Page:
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When Libya’s globally-recognised Government of National Accord (GNA) was signed into existence in December 2015, the United Nations hailed its “clear plan for rebuilding a strong, united and peaceful Libya” after five years of unrest split the country down the middle with two competing governments.
The 12 months that followed saw the Misrata brigades, a band of militias loyal to the GNA, drive Daesh from its strongholds in Libya – liberating thousands from the ultra-hardline terrorists and securing a key victory for the fledgling government.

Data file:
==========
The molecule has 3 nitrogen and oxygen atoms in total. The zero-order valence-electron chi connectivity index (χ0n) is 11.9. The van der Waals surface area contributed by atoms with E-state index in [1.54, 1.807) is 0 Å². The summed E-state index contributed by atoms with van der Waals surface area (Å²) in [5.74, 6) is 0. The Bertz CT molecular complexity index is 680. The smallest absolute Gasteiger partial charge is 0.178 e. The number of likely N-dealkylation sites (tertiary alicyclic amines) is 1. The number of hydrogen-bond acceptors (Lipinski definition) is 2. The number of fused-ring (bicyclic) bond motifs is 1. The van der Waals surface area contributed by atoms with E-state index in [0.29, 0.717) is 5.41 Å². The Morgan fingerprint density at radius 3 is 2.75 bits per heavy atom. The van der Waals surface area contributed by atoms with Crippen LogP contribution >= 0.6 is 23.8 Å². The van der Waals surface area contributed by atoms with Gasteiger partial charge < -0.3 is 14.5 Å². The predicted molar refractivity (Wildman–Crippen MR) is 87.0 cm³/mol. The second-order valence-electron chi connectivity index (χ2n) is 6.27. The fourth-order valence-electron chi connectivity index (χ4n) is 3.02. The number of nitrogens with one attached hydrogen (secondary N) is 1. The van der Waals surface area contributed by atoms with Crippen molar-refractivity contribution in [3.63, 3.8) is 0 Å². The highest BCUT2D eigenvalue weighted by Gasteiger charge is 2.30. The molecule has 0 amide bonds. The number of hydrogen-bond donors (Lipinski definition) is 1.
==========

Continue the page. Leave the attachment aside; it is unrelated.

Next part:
But, beyond that all-important military success, there are few reasons to look back on 2016 as an encouraging year for Libya. Hopes for unity have unravelled in the face of continued opposition from power-brokers in the east of the country, who flexed their muscles last summer by voting against the GNA’s mandate and seizing oil terminals. One western group responded by seizing premises in Tripoli and trying to restore executive powers to Khalifa Al-Ghwell, the former prime minister...